The former head of the Veterans Affairs Department said on Monday that the Trump administration operated chaotically, whereas the Obama administration was a “well-run machine.”
David Shulkin, the former VA secretary, said he followed a much clearer path to meet with the president and have decisions approved under President Obama as compared to President Trump. Shulkin was the lone Cabinet official Trump selected from the Obama administration, serving as VA undersecretary from 2015 before taking the top post in 2017. Trump fired Shulkin earlier this year following an ethics scandal and disagreements over the future of VA. The former secretary, who made his comments at the Harvard T.H. Chan School of Public Health, said his dismissal was purely political in nature.
“I entered in brand new time,” Shulkin said of his time in the Trump administration. “They were just trying to figure out how they wanted things to work. Some people use the term chaos. That would probably [be] a pretty accurate term.”
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By comparison, he said, he first joined VA more than six years into the Obama administration, and it was a “well, well run, oiled machine.”
Obama “would be well briefed when we met with him,” Shulkin said, adding he was “very analytical and thoughtful.” Trump, meanwhile, is "not someone who likes to review the details,” according to the former VA chief.
Because he had experience already at VA and a vision for what he wanted to accomplish, Trump’s “loose management style” actually worked well for Shulkin, he said. The secretary would go to the president to present ideas and Trump would simply say, “That sounds like a good thing for veterans,” and Shulkin could proceed with the proposal. He added, however, that it “wasn’t always clear how you got to a decision.”
Shulkin said he tried his best to remain non-political throughout his short-lived public sector career. He recalled during his final weeks as secretary attending a ceremony on Capitol Hill and Sen. Jon Tester, D-Mont., the top Democrat on veterans issues, told Shulkin he had worked with him for three years and “couldn’t tell if you’re a Republican or a Democrat.”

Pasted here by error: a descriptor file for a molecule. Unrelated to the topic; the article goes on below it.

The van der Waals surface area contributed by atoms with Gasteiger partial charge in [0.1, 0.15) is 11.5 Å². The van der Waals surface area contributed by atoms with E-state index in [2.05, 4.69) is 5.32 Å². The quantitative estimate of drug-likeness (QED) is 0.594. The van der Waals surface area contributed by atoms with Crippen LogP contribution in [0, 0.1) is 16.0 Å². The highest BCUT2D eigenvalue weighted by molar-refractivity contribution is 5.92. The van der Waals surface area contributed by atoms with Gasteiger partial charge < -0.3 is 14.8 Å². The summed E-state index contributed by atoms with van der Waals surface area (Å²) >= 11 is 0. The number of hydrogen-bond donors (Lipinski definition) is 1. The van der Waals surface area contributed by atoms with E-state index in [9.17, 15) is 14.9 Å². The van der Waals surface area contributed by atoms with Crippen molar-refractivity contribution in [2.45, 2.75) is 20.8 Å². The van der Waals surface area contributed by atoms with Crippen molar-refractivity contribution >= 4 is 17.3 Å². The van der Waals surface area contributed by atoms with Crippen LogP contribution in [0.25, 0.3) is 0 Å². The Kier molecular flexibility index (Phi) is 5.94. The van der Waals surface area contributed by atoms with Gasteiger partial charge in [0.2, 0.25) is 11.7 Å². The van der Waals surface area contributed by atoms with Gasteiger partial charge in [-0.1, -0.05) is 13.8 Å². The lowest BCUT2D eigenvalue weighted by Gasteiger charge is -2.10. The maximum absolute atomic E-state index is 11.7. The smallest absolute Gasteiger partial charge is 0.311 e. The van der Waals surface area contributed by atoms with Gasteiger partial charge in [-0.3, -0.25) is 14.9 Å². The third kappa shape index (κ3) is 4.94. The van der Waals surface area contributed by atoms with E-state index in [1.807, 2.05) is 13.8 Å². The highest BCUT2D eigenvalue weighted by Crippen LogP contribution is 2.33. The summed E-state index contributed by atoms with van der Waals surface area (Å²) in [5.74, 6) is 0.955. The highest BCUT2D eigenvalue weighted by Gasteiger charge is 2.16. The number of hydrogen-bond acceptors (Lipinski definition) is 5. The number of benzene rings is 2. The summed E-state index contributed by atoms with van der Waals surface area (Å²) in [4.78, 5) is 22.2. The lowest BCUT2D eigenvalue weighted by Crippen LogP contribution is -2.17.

“Perfect,” Shulkin replied.
Shulkin’s tenure ended in controversy after an inspector general’s report found he had misused government resources while traveling abroad and inappropriately accepted gifts. Shulkin paid back some of those costs. It was ultimately not enough to save his job, though in Shulkin’s telling the true impetus for his ouster was his refusal to go along with efforts within the administration to further push for VA privatization.
“I ran into my share of political appointees in VA who wanted to be there for political reasons and not for the purpose of managing ... VA,” Shulkin said. He explained that he was committed to being “adherent to my principles and what I thought was right even if it cost me my job,” noting that in the end, it did.
Asked how he was able to get past those trying to undermine him, he quickly responded that he was not: “I don’t have the job,” Shulkin said. “The president fired me.”
His removal was not the first time he thought Trump would show him the door. Shulkin also spoke out against the 2017 white supremacist rally in Charlottesville, Va., after Trump faced widespread criticism for failing to adequately condemn those marching and spreading hateful messages. The former secretary said he thought he would get fired for those comments.
Trump has repeatedly pushed back on the frequently reported notion that his administration is or ever has been in chaos, calling the assertion "fake news."
Despite the alleged disloyalty Shulkin was shown by his fellow political appointees, he said he drew inspiration from VA’s rank-and-file workers.
“There are colleagues in the career ranks who are just a dedicated as you are,” Shulkin said. “That keeps you going.” He added if the country ever reaches the point where people “only raise their hand to serve” based on political allegiances, “we are in big trouble in this country.”